I come from a family of teachers. My parents are teachers. My sister is a teacher. Hey, even my grand uncle was a teacher. I, too, am a teacher. I love teaching. It was not love at first sight, however. I entered my first class in 2003 with a lot of expectations of myself and from my students. It was an unmitigated disaster. I lectured for long periods of time, became nervous, then angry. They progressively got disinterested and resistant. After the class finally ended after 4 long weeks, I told M (my advisor) – an excellent award-winning teacher himself – that I can’t do this. He handed me some iced tea in his lovely garden next to his goldfish pond and simply said – you’ll improve. And I did. I took myself less seriously. I followed M’s philosophy and understood that students learn differently, and I became more focused on the process of discovery than a set of things they needed to get out of the class. And somewhere along the way, during those years in graduate school, I learned to enjoy it.
The first feedback I got came from a student who was studying the violin at Penn State. He had taken a summer course with me and was extremely resistant to the ideas of feminism. I was teaching Sociology of Gender then. Every class was a struggle with him – it helped me immensely to sharpen my thinking, but I had no idea what he got out of the class. . .until two years later, I received a letter of invitation to his solo violin performance at the School of Music. He wrote that he had learned a lot from me, and it would be his privilege to have me in the audience. I remember sitting in my chair, holding the letter in my hand, looking out the large windows on the 7th floor of Oswald Building to the changing colours of the Nittany mountain, and feeling like a part of me had just settled into my own skin, like a part of me recognised who it is that I was.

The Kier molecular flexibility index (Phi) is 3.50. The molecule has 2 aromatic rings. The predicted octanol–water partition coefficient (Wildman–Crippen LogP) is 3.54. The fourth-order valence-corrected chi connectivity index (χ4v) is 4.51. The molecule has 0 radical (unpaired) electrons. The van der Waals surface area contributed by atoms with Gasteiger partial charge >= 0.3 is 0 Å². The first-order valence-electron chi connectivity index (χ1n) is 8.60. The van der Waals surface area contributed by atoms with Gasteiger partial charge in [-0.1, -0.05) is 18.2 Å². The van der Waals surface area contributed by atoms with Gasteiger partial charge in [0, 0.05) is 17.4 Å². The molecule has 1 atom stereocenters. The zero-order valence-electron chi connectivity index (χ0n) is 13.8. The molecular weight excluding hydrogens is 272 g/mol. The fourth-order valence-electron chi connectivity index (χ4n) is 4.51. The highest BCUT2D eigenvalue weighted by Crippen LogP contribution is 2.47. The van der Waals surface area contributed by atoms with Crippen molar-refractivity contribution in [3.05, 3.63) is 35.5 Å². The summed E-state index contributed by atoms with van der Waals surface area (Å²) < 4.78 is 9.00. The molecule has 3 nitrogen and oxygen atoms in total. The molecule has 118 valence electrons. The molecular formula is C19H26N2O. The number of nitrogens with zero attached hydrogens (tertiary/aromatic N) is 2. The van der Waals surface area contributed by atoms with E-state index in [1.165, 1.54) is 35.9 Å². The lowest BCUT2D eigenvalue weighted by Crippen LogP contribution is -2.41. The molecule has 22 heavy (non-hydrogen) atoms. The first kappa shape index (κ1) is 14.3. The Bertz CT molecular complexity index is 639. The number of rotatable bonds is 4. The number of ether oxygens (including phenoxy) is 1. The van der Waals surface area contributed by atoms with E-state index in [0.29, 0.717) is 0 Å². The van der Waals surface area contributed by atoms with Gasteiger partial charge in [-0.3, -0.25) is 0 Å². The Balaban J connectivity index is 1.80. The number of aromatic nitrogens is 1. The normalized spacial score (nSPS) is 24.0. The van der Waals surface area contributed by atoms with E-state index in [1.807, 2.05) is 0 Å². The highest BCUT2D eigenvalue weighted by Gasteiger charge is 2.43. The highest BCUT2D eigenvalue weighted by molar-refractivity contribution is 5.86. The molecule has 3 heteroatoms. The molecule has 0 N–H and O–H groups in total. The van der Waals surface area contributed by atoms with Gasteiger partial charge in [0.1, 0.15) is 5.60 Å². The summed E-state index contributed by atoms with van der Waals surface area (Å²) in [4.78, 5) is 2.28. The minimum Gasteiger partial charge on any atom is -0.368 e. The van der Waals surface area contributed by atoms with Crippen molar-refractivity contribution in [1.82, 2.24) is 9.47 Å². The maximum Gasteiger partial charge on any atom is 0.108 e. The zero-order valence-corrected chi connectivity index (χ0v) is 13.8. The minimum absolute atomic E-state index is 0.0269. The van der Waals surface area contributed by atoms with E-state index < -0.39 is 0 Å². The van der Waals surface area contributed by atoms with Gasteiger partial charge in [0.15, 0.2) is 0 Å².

I revisited this feeling yesterday, when I stood in front of another classroom as a guest lecturer. I didn’t know who the students were or what they knew, and yet, at the end of the class, I recognised that familiar feeling of connection – of us having taken a journey together. After the class, I went to dinner with my former students from IIITB. People in my life know them as ‘my kids’. I met them five years ago – young, eager to learn, and very impressionable. Now, they have grown into themselves. I sipped my very strange cola at the dinner table and I remembered how fascinating it was to teach them and to read who they were through their assignments. And how it continues to be fascinating to watch them, as they are pushing out of the nest into a world they are trying to make their own. As I watched them make plans for the future – some make-believe and others, very real – I feel so proud to know them, so privileged to have been let into their lives, with such openness and abandon.
I once told my kids that I teach because I get to learn from them. And it still holds true. They still surprise and challenge me with their questions. And as I made my way home yesterday, in the midnight traffic of Bangalore, I smiled to myself – in one way or another, no matter where they go, they will always be ‘my kids’. And that, perhaps, is the reason I teach.